Electrically powered models are an environmentally friendly approach to edging and are more than suitable for the average homeowner. They can be powered via a battery or by being continuously plugged in. Battery powered models tend to be less powerful than models which stay plugged in, and both types of electrical models are generally less powerful than their gas-powered counterparts. Electrical models are significantly quieter than gas-powered models though and require less maintenance.
After deciding on an electrically-powered or gas-powered edger, you'll notice that they come in single wheel models and multi-wheel models. They do make lawn edgers without wheels that require you to keep them elevated the whole time, but they should generally be avoided as it will be harder to get perfectly straight lines. Nearly all single wheel models require you to push them along, but they are significantly lighter and easier to maneuver than multi-wheel models.
Multi-wheel edgers will usually have either three or four wheels and, while heavier than single wheel models, they are more stable and many are self-propelled. With a multi-wheel model, there is less chance of straying off your line and you'll experience less user fatigue as you won't need to hold up one end of the edger the entire time. If trying to make tight circles or edging around a lot of unusually shaped garden beds, a multi-wheel model can be more of a hindrance than a help, as you'll have to tilt the entire unit onto either its back wheels or front wheels for repositioning.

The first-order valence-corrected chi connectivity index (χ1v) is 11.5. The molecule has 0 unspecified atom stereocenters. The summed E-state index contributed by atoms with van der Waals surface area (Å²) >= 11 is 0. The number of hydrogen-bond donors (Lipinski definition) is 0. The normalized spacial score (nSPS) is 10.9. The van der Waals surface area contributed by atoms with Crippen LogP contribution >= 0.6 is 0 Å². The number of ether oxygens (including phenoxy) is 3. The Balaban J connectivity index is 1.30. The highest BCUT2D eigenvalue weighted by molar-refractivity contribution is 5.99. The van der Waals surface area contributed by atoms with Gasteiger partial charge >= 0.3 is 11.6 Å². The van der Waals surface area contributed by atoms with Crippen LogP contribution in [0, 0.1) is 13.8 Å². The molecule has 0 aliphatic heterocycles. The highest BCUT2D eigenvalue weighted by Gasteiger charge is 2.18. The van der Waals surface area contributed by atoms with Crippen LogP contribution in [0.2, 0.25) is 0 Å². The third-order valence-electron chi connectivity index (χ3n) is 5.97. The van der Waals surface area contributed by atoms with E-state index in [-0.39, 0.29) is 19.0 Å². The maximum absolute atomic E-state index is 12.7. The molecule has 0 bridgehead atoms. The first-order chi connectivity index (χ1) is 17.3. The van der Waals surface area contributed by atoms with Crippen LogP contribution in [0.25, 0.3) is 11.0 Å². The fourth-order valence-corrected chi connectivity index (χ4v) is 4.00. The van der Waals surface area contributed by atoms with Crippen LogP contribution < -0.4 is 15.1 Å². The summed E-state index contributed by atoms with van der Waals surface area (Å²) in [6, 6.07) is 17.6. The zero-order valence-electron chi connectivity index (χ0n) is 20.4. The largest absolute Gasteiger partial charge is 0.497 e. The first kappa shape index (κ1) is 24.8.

Using A Lawn Edger Safely
Lawn edgers use spinning blades or cords rotating at exceptionally high speeds to cut through grass and weeds. This can make them very dangerous if used incorrectly or without taking the proper safety precautions. If the blade or cord comes into contact with anything other than grass and dirt, it can cause significant injury.
Your first step should be to clear all debris from the area to be cut, this includes sweeping away all small rocks and sticks. If the blade or cord hits a small rock, it can send it hurtling through the air at great speeds. Most edgers have some kind of guard to prevent this, but it is still possible. Since it is easy to accidentally miss some small rocks when sweeping, you should never edge with children, pets, or any other people in close proximity.
Never ever turn your back on a running edger or walk away from it. If you walk away from one, it is possible for a curious animal or small child to walk up to the machine and accidentally hurt themselves. Many people often leave multi-wheeled models running and walk in front of them to open a gate, but this is a bad idea. It is possible that an edger could roll forward a few inches and catch your pants in the spinning mechanism.
In addition, you should always wear pants to protect your legs, closed-toed shoes to protect your feet, and safety glasses to protect your eyes.